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Japan Remains Firm on Call for UN Sanctions on North Korea


Japan is urging the United Nations to send a strong message to North Korea and vote for its U.S.-backed resolution to sanction Pyongyang for last weeks missile tests.

Japanese Foreign Minister Taro Aso made the rounds of the Sunday TV talks shows in Japan, maintaining Tokyo's call for U.N. sanctions on North Korea.

Appearing on NHK, Aso says a U.N. resolution without binding sanctions would be meaningless.

The U.N. Security Council is expected to vote on a resolution Monday. China and Russia, which hold veto power, are reluctant to support sanctions and want milder wording.

Foreign Minister Aso says he expects Russia may abstain in the vote and that China could face isolation if it votes against sanctions.

South Korea responded by criticizing what President Roh Moo-hyun's office called Japan's "hawkish" stance and questioned whether such sanctions would dissuade an impoverished communist North Korea from further testing missiles.

The lack of agreement on sanctions on North Korea has made it difficult on Assistant Secretary of State Christopher Hill - who was dispatched to Asia last week to forge a consensus after North Korea test fired seven missiles into the Sea of Japan.

Hill, before departing Seoul for Tokyo, denied that Washington's goal is to get all the players to support U.N. sanctions.

"I think what is important is that we coordinate what we are doing and we need to coordinate in a way that gives a very clear message," said Hill.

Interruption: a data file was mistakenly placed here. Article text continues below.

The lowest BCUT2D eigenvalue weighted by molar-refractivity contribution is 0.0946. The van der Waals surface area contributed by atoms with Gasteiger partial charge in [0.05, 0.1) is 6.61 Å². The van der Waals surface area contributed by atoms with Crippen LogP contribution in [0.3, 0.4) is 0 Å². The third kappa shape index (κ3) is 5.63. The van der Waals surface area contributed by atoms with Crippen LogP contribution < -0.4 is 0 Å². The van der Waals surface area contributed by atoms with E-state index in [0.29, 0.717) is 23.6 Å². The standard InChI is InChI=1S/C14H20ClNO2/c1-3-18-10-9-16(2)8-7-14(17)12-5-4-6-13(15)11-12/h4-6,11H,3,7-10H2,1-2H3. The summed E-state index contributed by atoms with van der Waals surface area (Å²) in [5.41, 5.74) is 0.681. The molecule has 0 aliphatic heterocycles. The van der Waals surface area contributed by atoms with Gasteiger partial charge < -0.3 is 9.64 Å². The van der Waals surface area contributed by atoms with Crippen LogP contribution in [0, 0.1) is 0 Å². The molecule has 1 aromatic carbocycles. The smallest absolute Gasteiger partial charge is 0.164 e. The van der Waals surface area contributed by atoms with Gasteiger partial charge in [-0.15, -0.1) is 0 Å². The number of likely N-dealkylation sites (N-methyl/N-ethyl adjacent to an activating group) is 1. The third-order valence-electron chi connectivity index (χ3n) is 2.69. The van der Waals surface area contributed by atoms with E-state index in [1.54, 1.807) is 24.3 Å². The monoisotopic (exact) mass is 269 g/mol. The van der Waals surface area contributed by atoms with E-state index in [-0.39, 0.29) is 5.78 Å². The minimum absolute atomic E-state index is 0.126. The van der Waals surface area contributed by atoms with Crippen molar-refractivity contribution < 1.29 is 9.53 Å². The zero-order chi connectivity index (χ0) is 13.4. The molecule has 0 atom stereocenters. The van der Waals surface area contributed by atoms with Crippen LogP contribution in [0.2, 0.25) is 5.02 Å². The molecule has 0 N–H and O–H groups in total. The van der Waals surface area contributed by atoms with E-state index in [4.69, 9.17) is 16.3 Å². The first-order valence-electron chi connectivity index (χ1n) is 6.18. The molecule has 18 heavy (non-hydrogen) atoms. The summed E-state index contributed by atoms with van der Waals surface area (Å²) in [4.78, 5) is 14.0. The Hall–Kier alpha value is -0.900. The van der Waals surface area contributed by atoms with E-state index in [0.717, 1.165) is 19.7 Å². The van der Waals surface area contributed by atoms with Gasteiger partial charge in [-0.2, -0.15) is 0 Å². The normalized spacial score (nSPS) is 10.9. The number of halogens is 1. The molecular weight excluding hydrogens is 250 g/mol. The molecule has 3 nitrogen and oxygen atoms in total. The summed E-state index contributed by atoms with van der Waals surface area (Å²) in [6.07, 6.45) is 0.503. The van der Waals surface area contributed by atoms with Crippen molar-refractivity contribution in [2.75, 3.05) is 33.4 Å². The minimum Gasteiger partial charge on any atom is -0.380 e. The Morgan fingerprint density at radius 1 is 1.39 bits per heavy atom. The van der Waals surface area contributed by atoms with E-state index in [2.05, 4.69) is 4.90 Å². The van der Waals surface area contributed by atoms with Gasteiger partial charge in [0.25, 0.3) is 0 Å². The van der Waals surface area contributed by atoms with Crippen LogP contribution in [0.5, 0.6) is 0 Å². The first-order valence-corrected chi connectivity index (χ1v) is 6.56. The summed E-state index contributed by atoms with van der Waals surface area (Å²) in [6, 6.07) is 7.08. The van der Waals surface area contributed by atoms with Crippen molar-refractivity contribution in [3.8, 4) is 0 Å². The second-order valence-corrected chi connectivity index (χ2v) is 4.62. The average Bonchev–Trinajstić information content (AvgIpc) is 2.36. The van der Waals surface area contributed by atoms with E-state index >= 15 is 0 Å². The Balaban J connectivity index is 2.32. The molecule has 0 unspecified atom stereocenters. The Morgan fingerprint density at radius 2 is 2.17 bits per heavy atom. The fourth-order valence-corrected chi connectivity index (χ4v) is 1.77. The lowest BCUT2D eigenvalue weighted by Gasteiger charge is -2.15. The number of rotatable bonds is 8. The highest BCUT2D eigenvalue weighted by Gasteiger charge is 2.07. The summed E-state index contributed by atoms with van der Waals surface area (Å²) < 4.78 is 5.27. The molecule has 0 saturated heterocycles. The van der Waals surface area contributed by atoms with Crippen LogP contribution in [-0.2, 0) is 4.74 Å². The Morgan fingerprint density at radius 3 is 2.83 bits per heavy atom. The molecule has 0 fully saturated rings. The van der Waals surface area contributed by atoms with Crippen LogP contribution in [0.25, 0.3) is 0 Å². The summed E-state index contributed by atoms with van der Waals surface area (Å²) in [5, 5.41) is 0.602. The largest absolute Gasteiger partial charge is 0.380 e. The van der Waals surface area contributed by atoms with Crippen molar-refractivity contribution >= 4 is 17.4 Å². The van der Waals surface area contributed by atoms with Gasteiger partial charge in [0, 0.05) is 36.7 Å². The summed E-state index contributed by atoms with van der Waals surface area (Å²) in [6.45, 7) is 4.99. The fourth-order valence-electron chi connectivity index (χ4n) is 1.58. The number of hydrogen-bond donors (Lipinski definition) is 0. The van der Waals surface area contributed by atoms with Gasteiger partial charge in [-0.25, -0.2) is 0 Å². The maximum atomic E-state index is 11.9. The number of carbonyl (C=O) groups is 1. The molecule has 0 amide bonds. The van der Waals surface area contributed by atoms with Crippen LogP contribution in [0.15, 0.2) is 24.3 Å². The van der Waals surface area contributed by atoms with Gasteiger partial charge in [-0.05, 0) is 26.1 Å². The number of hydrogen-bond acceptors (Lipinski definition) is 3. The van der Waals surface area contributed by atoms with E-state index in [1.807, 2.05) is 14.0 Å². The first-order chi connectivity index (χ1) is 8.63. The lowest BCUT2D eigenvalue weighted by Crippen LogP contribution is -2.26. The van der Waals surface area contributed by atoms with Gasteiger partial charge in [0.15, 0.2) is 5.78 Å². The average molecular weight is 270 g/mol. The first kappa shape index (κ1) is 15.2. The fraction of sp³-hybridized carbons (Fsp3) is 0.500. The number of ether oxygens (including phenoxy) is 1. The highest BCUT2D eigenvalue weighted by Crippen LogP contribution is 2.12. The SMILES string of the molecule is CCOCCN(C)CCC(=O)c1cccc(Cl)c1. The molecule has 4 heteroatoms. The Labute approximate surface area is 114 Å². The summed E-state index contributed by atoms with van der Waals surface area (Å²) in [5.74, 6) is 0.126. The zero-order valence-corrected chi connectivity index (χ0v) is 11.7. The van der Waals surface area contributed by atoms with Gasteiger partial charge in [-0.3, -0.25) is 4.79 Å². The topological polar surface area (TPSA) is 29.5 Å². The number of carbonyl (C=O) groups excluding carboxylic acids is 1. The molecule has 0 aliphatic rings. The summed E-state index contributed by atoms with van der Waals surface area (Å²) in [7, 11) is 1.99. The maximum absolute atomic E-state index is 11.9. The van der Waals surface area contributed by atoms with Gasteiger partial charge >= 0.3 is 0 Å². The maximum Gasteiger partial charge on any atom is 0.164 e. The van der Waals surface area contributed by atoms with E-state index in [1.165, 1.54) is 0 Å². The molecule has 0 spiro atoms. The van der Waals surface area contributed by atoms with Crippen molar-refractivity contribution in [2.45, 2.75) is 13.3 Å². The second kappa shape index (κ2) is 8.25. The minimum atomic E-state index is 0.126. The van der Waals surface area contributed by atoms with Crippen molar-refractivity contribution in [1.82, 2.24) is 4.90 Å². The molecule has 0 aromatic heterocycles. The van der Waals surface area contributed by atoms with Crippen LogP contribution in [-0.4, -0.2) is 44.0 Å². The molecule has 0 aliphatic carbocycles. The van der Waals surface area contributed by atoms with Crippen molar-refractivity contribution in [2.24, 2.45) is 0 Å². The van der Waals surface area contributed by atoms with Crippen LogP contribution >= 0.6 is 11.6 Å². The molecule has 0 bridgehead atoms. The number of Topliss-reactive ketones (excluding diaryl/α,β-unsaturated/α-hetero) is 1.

South Korean officials promised Hill that they would raise the missile issue during inter- Korean ministerial talks scheduled for Tuesday. Seoul has also halted food aid to the North after last Wednesday's test launches.

The senior U.S. diplomat also met with Chinese officials in Beijing Friday, stressing there was agreement on sending a "clear signal" to Pyongyang that missile tests are not acceptable.

Hill will discuss just what a "clear signal" means with Japanese officials Monday.

North Korea promised in principle last September to dismantle its nuclear programs, but has boycotted the China-hosted six-nation talks for nine months. North Korea has said it will not return until the United States lifts financial sanctions. Pyongyang is threatening to use force if any country tries to pressure it to halt its missile testing.

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